Nunatsiaq News
NEWS: Iqaluit September 20, 2012 - 10:15 am

QEC moves on feasibility study for two Iqaluit hydro dams

“The longer we leave it, the more [the price] is going to grow”

The old diesel-fueled power plant in Iqaluit won't produce enough electricity to take the growing city into the future. (FILE PHOTO)
The old diesel-fueled power plant in Iqaluit won't produce enough electricity to take the growing city into the future. (FILE PHOTO)

Nunavut’s electrical power utility, the Qulliq Energy Corp., is moving a step closer towards building two hydroelectric power projects in Iqaluit by paying for its own $4-million feasibility study on the two proposed dams.

The QEC looked for territorial and federal money in the past to move ahead with the study, but the estimated $450-million project has been “hitting several roadblocks,” Peter Mackey, the president of QEC, told Nunatsiaq News.

Previous plans that would have seen construction of a dam at Jaynes Inlet start in 2010 faltered because no organizations were willing to foot the bill for the $4-million study.

And QEC can’t get any money from the federal government’s Green Infrastructure Fund either because QEC, a Crown corporation, is considered to be a “for profit” entity.

To that end, the QEC board has decided to pay for the study themselves before fuel and construction costs increase. 

“We wanted to start this right now when there’s still some stability in the oil prices, before we get to the point where we don’t have enough money to spend on purchasing more oil,” he said.

“The longer we leave it, the more [the price] is going to grow because of inflation alone,” he added.

The feasibility study will ensure the project will be profitable, said Mackey, who is confident the project is “bankable” based on pre-feasibility study data.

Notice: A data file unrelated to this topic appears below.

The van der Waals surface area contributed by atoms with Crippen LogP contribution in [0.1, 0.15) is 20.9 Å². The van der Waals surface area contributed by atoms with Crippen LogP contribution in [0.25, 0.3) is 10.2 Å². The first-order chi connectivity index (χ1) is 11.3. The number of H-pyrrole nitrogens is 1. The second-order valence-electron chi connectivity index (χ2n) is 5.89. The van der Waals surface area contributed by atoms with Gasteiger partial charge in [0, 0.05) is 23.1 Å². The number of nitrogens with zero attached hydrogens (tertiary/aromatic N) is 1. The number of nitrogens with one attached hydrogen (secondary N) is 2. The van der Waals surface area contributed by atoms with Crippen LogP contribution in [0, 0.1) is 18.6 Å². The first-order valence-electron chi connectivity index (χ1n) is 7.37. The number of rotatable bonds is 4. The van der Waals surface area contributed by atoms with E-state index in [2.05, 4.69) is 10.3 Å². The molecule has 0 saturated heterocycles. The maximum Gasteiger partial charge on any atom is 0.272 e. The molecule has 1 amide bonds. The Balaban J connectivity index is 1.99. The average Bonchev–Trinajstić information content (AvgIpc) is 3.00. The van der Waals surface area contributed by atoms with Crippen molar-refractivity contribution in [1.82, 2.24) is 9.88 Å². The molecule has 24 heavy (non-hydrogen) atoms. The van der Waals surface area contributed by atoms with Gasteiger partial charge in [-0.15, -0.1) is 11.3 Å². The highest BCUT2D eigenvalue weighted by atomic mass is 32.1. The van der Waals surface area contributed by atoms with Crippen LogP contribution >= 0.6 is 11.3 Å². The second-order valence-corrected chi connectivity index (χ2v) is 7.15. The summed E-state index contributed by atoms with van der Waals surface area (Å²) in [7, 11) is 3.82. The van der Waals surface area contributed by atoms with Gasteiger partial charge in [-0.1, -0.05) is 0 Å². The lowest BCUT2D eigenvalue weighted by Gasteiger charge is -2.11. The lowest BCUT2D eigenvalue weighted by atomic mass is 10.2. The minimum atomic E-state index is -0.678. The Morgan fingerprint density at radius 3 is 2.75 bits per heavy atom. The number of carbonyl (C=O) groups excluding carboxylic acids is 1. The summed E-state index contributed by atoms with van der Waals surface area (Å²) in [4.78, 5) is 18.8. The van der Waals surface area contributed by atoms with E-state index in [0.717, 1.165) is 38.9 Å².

After the study, and if the Nunavut Impact Review Board recommends approval of the project, QEC could start construction in 2015, assuming it is able to find financing for a project that would see two dams near Iqaluit, at Jaynes Inlet and Armshow South, across the bay from the town.

“Pending funding for the overall project, and looking at moving ahead with engineering, construction [should] be completed by 2019,” said Mackey, adding that there are a few options for funding.

“We’re looking at this from the perspective of taking on other partners if we go to construction of it, through a [public-private partnership] arrangement,” he said.

The other option is if the federal government lifts the Government of Nunavut’s borrowing capacity, or debt cap, which currently sits at $400 million.

“If they do that, it opens up more options. If they don’t, we’re severely hampered by that debt and we’ll be looking at more on the lines of a P3 arrangement,” Mackey said.

If completed, the dams would provide Iqaluit with a capacity of 18 megawatts of electrical power, enough to sustain Iqaluit until 2040 and beyond.

Originally, the plan was to build one dam at Jaynes Inlet and add another after the load capacity demand for the city crept up. Now, however, it’s a race against the clock to build two dams to sustain Iqaluit’s power needs in the long-term.

Last March, Nunavut’s energy minister Peter Taptuna said diesel-power plants that supply Nunavut with the most expensive electrical power in Canada are old and nearing the end of their life cycles.

“Given the cost that we incur for the diesel power plant, specifically with fuel, the cost of the engines and with environmental protection regulations for running diesel generator sets causing the cost for the generators to be substantially more, we expect to see the future price creep [up] in cost of electricity throughout all of Nunavut,” Mackey said.

The hydro dams would offset this price, and give Iqaluit some sustainability, said Mackey.

“Our primary concern is the stability. And obviously there are some environmental considerations in terms of reducing dependency on fossil fuel, reduction of greenhouse gas, C02,” he said. 

QEC also has the option of expanding to a third hydro dam on Armshow South after the dams reach their capacity.

Leona Aglukkaq, Nunavut’s MP, campaigned on the promise of building a hydroelectric dam in Iqaluit in the 2011 federal election.

According to a previous socio-economic study, the project’s construction is expected to generate about 75 jobs, millions of dollars in spin-offs, and lead to the construction of a deepwater port.

A new, up-to-date socio-economic study should be released by QEC soon.

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